Don’t ask forgiveness, radiate intent
I take issue with a lot of standard advice. “Pick your battles” is terrible, and “Stay in your lane” is something of a trigger phrase for me. Today, though, my sights are set on: “It’s better to beg forgiveness than ask permission”
Although is pains me to reject advice from the late great Grace Hopper… this advice I do hereby reject.
I understand the sentiment behind it: we are often held back by “rules” that don’t even exist. Or if the rules do exist, it’s likely that nobody cares enough to punish us for breaking them. Even in the unlikely event that someone does care, the consequences won’t be too bad. Weigh this against how hard it is to push people into risky decisions, and there you have it.
As a statement about probabilities and consequences, it’s fair enough. But begging forgiveness only if things go wrong just isn’t for me.
I prefer to shout my intent from the rooftops, loudly enough that the people on the next continent can hear. It’s the turn signal approach, or “radiating intent.”
For me, the idea came from L. David Marquet who suggests using “I intend to…” to your superiors. The idea is that if the subordinate reliably signals intent, it removes the supervisor’s inclination to micromanage, while still allowing them to intervene if really necessary.
This phrase doesn’t need to be restricted to the leaders and subordinates, obviously. Radiating intent is also powerful throughout an organization.
Here are 4 reasons that radiating intent is better than begging forgiveness:
- Radiating intent gives a chance for someone to stop you before you do a thing, in case it’s truly harmful
- Radiating intent gives people who have information, or want to help, an opening to participate
- Radiating intent leaves better evidence of your good will
- Radiating intent shows others that adventurous behavior is acceptable in the org.
Radiating intent also has the advantage over asking permission that the “radiator” keeps responsibility if things go sour. It doesn’t transfer the blame the way seeking permission does, which is good. We should be responsible for our choices.
An example of radiating: I recently spent a day working from Canada. I’m still not sure if it was allowed, but I mentioned it to my supervisor. I mentioned it to my supervisor’s supervisor. I mentioned it to more than a few colleagues. One of them told me I could request permission for my work phone to be used internationally. I did this. It worked. There were many chances for a slow-mo “Noooooooooo” if this travel was going to cause a problem.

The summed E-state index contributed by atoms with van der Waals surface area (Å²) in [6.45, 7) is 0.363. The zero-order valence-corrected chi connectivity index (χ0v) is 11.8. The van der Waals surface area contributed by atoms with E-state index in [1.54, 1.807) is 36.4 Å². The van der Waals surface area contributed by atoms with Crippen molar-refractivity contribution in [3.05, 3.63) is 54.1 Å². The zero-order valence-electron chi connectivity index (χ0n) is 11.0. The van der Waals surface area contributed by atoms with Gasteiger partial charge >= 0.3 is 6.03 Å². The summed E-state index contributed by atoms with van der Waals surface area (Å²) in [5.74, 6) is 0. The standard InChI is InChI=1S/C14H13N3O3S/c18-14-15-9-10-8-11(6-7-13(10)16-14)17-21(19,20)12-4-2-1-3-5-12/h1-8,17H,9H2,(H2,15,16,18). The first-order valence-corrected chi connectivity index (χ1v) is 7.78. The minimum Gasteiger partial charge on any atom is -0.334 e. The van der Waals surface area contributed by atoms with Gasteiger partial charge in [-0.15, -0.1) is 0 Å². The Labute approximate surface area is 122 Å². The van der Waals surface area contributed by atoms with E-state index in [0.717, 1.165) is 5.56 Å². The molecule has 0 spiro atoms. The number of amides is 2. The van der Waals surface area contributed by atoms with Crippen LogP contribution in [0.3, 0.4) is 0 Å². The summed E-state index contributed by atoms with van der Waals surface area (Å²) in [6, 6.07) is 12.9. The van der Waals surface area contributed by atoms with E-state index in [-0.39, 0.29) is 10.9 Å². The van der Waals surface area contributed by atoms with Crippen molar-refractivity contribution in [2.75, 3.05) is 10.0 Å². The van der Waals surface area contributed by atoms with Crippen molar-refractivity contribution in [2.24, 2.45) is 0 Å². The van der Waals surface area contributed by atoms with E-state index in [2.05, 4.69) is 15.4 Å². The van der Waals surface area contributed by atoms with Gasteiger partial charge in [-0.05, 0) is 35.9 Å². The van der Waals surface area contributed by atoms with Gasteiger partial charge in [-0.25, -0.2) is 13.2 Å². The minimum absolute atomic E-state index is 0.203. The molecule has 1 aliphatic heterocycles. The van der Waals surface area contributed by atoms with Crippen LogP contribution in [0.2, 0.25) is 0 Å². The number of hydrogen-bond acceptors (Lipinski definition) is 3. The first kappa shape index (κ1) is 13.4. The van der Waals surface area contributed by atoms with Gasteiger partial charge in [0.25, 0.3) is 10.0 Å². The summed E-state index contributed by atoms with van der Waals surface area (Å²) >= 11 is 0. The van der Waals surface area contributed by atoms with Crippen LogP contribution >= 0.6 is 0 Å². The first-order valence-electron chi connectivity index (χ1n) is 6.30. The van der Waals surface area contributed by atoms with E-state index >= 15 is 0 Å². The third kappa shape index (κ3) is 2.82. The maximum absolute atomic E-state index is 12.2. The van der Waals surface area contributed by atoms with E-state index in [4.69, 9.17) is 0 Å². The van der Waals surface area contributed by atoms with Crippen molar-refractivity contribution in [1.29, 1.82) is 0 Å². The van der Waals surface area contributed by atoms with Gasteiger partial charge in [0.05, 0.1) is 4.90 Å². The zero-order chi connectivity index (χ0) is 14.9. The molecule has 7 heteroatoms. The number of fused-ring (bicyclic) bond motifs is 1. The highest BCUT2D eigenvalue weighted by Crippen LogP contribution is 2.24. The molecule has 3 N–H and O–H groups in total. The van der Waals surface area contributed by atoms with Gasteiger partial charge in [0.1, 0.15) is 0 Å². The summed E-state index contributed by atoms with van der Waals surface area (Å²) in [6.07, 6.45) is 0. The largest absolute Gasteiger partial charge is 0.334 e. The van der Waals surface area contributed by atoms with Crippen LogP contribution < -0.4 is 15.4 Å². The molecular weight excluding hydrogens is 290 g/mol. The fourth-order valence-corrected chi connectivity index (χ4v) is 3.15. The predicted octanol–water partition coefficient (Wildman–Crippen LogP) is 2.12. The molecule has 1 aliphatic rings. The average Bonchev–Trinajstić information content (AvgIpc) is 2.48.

All in all, this is a healthier approach, or maybe addendum to the “ask forgiveness” maxim. Radiating intent builds trust, whereas simply asking forgiveness without warning of the action… frankly, that smells fishy.
What I’ve said so far is solid, but I’m going to go reach further: I also don’t believe that “ask forgiveness” is inclusive advice. If you are from a group who has historically not been granted forgiveness, how is that going to land? Or if you’re in a group with cultural baggage around subversive behavior?
I certainly don’t need a reputation as being underhanded or an organizational problem. Especially as a repeat behavior, signalling builds me a track record of openness and predictability, even as I take risks or push boundaries.
In all fairness, you might get less done by radiating intent. It does give obstructive or meddling folks a way into your thing. Also, advice like this is very situation- and organization-dependent and won’t be appropriate all the time.
Still, as it says in the popular self-help book the Washington Drivers Guide,
Get into the habit of signaling every time you change direction. Signal even when you do not see anyone else around. It is easy to miss someone who needs to know what you are doing.
All truth. Use your turn signals, radiate your intent, and go for it!